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So, you’ve found yourself in the producer role. Maybe a client handed you a check and said, “figure out how to make this record happen for me on this budget.” Perhaps, you have your own opus you want to bring from the demo stages to the polished light of day.
Whatever the case, you, oh nascent producer, might be in for a bit of surprise: It isn’t just programming a track and uploading it straight to SoundCloud. No, there’s a lot of ins, a lot of outs, a lot of what-have-yous that go into budgeting both time and money for a whole production. We’re going to get into some of them here.
While home studio production works well for many of the budget-conscious among us, if you choose to go the professional studio route for production, mixing, and mastering, let this be your guide.
An illustrative axiom extending across all creative businesses, the “2 out of 3 triangle” is an exemplar when budgeting time and money: fast, cheap, and good—and you only get two out of three.
When considering the budget, picture the triangle as a sort of matrix; moving towards any two points pushes you farther away from the third. You can have fast and cheap, but it won’t tend to be good. And so on.
If the production is your own, created for your purposes, and serves only your needs, aim for good and cheap while sacrificing fast. If you’re producing for a client, try to aim for fast and good, but charge them more for the trouble. You go for all three at your peril.
But how do you achieve fast and good? Some of these will be covered more in depth, but here’s a quick rundown:
All of the above will cost money, and lots of it. However, you’ll achieve amazing results—having produced a $10,000 project, in this manner, I was able to cut 10 rhythm tracks with a four-piece live band in around 10 hours.
Don’t be shy here. Your first real indication of how much/how long things take comes from thoroughly vetting your forebears. Whether you’re putting together a big band for a Christmas album or bringing in a drummer to round out your otherwise electronic EP, start by asking your peers to give their accounts of the process, from soup to nuts.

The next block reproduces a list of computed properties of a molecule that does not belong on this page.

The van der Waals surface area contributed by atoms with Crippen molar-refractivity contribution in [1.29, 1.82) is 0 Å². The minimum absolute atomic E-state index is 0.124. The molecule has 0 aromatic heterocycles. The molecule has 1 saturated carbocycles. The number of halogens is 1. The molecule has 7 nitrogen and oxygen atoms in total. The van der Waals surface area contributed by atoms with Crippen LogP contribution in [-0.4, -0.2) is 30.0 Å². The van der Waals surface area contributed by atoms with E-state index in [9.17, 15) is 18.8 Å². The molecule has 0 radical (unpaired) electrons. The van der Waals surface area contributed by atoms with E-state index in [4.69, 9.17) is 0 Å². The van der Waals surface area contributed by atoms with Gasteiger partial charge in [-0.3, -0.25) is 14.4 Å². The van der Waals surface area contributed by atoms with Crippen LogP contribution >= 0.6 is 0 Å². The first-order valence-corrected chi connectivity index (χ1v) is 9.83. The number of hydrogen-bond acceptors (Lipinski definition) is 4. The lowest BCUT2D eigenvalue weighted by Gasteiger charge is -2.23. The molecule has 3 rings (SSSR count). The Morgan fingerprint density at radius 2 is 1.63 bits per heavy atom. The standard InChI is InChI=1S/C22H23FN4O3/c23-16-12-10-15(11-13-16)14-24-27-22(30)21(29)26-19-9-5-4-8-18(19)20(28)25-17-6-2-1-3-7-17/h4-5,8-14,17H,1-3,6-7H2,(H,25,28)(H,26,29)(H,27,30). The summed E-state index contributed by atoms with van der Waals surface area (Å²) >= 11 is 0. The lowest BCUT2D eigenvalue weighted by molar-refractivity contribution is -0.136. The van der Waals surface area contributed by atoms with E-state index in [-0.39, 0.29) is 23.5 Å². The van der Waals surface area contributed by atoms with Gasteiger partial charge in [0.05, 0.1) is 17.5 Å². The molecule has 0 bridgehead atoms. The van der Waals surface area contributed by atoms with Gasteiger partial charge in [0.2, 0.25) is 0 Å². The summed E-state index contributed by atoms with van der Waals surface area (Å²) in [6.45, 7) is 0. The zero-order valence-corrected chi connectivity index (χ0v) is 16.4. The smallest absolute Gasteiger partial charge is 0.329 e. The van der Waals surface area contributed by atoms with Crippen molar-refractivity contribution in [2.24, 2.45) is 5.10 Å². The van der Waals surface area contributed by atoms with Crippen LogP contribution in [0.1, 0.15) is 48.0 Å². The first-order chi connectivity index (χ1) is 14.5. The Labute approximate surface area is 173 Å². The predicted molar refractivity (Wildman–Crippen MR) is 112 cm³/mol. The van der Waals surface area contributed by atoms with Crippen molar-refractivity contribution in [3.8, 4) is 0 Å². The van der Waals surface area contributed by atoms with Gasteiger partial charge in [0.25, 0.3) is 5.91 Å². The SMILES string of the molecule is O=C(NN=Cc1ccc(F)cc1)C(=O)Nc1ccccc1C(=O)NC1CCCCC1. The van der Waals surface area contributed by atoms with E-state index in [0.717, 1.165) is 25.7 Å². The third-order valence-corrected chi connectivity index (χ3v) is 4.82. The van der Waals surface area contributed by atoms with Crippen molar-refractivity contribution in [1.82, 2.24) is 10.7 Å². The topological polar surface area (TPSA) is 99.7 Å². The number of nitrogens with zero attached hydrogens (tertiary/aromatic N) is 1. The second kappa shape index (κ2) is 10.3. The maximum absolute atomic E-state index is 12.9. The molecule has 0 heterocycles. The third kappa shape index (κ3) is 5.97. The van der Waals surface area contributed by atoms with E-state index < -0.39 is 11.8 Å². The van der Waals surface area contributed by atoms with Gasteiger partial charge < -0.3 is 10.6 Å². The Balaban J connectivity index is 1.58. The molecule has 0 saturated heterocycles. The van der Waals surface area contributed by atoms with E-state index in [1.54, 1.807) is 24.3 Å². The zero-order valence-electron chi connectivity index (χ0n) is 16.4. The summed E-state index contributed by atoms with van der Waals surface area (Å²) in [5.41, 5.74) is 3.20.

Of course, there will be inevitable differences between projects: You might not be able to play all the instruments that your buddy performed or programmed. Perhaps a friend utilized a friend-rate at an otherwise expensive studio. This is why you ask more than one person and take an average.
But here’s the thing—you can’t go around asking your forebears if you don’t have any forebears to begin with. This tip assumes you have a close enough relationship with your peers to ask them sensitive financial questions. If you don’t, well, you can always post to the Internet, which is a bit like whipping a penny hard into a toilet bowl and hoping only for wishes in return.
Studios are varied environments, and never more so than now. Some run under the tutelage of a creative genius who takes hours to set up the sounds perfectly; this results in recording maybe one song in a day.
Others are well oiled machines: you provide an input list ahead of time and everything is set up by the time you arrive; the mics, preamps, and routing have been seen to before you even get there. Musicians arrive and plug in; within an hour, you’re ready to start recording.
The trade-off here is the specificity of the sound. The creative genius will tend to achieve maximum vibe, making the mix an easier and quicker affair. The prefab environment, on the other hand, should deliver quality, isolated sounds that you can mix later however you see fit. You might work harder to gain some character though.
Either way, you must avoid the incompetent buffoon who succeeds at neither approach. This is why you call around and ask your peers for the most apposite place for the job. If you’re recording one song, look for that genius. If you’re aiming to record an album’s worth of drums, bass, keys, and guitar in the same day, seek out the prefab studio.
Still, like our last tip, this assumes you have a community of musicians, which brings us to our next point—finding a community of musicians.
This is arguably the most important part of budgeting time and money for a production, as you must count on your musicians for a great deal. In addition to all the tasty licks you’ll need laid down, everything from studio recommendations to advice on deliciously quick takeout spots may come from your musicians.
Having a large and varied pool of musicians in your stable ensures that you can keep costs down too, and here’s an example:
As a general rule, a young drummer straight out of jazz school might not be the best person to hire for a calm, sparse country ballad. However, if you need bombast and power behind a particularly busy prog-rock exploration, such a person might be able to deliver in spades—and for a lower cost as well, being fresh out of school and everything.
Knowing players who excel in specific fields also furthers your bona fides as a producer. Someone may come to you and ask for the best gospel musicians you can find for a track, while another individual might ask for a classical cellist to fill out a indie tune. Having hires at your fingertips—and knowing, beforehand, how much they’ll charge you—will help you allocate your budget more effectively.